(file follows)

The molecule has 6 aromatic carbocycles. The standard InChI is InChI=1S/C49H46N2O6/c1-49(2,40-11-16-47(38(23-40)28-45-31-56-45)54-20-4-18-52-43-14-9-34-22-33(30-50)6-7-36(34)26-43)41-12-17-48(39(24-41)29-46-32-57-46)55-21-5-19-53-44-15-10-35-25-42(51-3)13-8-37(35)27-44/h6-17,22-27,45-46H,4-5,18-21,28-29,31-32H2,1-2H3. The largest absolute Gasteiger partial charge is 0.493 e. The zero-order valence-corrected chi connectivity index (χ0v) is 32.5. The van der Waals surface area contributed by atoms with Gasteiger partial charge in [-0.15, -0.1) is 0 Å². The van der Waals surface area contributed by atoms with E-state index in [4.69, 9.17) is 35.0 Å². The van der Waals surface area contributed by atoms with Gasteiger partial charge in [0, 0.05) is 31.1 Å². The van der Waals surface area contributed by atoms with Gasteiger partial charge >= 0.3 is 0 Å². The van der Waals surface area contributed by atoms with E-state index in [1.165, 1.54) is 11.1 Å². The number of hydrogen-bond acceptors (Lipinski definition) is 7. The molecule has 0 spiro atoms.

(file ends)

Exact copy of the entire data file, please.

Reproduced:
The molecule has 6 aromatic carbocycles. The standard InChI is InChI=1S/C49H46N2O6/c1-49(2,40-11-16-47(38(23-40)28-45-31-56-45)54-20-4-18-52-43-14-9-34-22-33(30-50)6-7-36(34)26-43)41-12-17-48(39(24-41)29-46-32-57-46)55-21-5-19-53-44-15-10-35-25-42(51-3)13-8-37(35)27-44/h6-17,22-27,45-46H,4-5,18-21,28-29,31-32H2,1-2H3. The largest absolute Gasteiger partial charge is 0.493 e. The zero-order valence-corrected chi connectivity index (χ0v) is 32.5. The van der Waals surface area contributed by atoms with Gasteiger partial charge in [-0.15, -0.1) is 0 Å². The van der Waals surface area contributed by atoms with E-state index in [4.69, 9.17) is 35.0 Å². The van der Waals surface area contributed by atoms with Gasteiger partial charge in [0, 0.05) is 31.1 Å². The van der Waals surface area contributed by atoms with Gasteiger partial charge >= 0.3 is 0 Å². The van der Waals surface area contributed by atoms with E-state index in [1.165, 1.54) is 11.1 Å². The number of hydrogen-bond acceptors (Lipinski definition) is 7. The molecule has 0 spiro atoms.